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Wisconsin Dairymen's Association / Tenth annual report of the Wisconsin Dairymen's Association : held at Sheboygan, Wis., January 11-13, 1882. Report of the proceedings, annual address of the president, and interesting essays relating to the dairy interests

Hazen, Chester
My mistakes as a dairyman,   pp. 94-97 PDF (842.6 KB)

Page 94

WisOoNIN DA=Xxxm's ASocITox. 
By CnrSsxm HUzZu, Bruadon, Wisconsin. 
Xr. Praiden, Ladie, and Gentlemen:-.- This topic laid down 
in the programme for me was one selected by our friend, Mr. Cur- 
tis. I don't know whether he thought I was going to get up here 
and expose all my mistakes as a dairyman or not, and if that was 
the idea, it is quite a hard task. Our time has been so very pleas- 
antly occupied and filled that I shall be making the greatest mis- 
take by attempting to say anything on this occasion. It is, I think, 
generally conceded, it is at least by me, that others see our mis- 
takes more readily than we do ourselves. I have had mistakes 
pointed out by others, friends of the convention and others, that I 
could hardly see as mistakes myself. I embarked in the dairy busi-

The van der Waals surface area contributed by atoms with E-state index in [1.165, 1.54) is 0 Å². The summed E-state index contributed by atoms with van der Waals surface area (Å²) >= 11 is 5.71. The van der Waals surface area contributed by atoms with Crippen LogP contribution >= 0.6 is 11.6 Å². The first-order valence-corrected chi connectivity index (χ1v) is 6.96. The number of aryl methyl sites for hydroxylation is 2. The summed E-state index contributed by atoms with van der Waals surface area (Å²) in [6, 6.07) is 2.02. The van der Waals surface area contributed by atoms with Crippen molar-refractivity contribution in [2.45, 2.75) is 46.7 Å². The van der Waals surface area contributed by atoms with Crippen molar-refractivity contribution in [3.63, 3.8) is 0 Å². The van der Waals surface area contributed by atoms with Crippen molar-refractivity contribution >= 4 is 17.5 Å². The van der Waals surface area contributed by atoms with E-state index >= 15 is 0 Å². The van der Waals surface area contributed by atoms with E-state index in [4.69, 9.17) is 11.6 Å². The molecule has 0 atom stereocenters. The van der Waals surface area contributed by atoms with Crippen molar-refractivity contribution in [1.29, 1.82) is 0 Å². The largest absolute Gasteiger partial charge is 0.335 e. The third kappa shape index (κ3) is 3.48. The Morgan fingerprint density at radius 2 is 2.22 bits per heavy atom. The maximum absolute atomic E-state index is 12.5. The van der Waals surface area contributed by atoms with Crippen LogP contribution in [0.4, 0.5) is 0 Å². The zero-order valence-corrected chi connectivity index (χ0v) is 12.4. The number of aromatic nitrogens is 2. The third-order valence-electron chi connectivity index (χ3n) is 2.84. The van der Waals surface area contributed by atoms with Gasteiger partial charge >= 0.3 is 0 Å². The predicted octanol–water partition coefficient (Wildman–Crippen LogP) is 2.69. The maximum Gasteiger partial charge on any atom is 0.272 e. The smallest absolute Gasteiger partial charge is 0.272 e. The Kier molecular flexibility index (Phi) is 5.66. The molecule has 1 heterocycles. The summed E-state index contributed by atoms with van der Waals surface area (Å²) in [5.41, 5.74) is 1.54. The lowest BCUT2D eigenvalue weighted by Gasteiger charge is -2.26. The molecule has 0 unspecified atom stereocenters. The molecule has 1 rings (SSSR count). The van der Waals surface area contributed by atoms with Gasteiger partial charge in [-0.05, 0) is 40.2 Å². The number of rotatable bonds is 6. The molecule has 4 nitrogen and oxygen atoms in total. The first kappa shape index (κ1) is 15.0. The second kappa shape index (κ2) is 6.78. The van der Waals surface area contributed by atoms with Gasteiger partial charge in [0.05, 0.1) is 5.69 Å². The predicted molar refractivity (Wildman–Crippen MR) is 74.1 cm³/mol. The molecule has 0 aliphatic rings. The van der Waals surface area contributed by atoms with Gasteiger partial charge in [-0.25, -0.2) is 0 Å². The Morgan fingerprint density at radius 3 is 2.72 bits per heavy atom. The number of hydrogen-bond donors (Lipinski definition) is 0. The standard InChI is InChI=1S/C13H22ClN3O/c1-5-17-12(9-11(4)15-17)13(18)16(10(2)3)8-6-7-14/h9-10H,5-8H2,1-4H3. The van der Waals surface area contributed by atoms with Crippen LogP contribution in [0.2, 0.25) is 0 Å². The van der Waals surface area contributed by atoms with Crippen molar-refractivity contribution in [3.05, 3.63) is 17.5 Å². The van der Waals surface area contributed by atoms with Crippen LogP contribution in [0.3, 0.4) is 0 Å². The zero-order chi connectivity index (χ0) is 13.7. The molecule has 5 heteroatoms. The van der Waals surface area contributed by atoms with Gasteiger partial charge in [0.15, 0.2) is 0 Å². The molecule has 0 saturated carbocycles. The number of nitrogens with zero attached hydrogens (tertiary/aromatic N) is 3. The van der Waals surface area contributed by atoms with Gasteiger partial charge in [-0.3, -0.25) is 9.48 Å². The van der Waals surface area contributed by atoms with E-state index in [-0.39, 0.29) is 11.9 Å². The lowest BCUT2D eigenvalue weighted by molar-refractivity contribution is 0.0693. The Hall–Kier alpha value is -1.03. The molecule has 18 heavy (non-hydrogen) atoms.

ness at an early day in Wisconsin, and had considerable to contend 
with too. We worked hard to elevate the standard of Wisconsin 
goods in the market, and one of our efforts was in organizing this 
association, and that, I feel sure, has not been one of the mistakes. 
The greatest mistake the cheese maker has made has been in try- 
ing to work off the scalawag cheese along with the better cheese. 
It is a mistake of the Wisconsin dairyman not to keep up the repu- 
tation of our dairy product. One of the principal objects of the 
organization of this society was to secure a demand, a reputation 
for Wisconsin dairy goods. Many of you who are here to-day that 
were not present at that time, were not running factories, are not 
aware of the difficulties we had to labor under. At that time it was 
thought advisable to make the best goods we could, all cream 
cheese, and we did so. I will speak of a little circumstance in re- 
gard to this matter. An instance of what pioneer factorymen here 
had to contend against: We sold our cheese in Wisconsin and in 
the western states. New York manufacturers came in and we had 
to have an outlet for our goods and we shipped our cheese to New 
York, without any. marks or brands on the cheese whatever, to dis- 
tinguish what state they came from, in order that they might be 
sold on their own merits. About that time, when in Milwaukee, I 
called into a cheese house and discovered the proprietor sorting out 
a pile of cheese. He had turned them out and had a pretty good 

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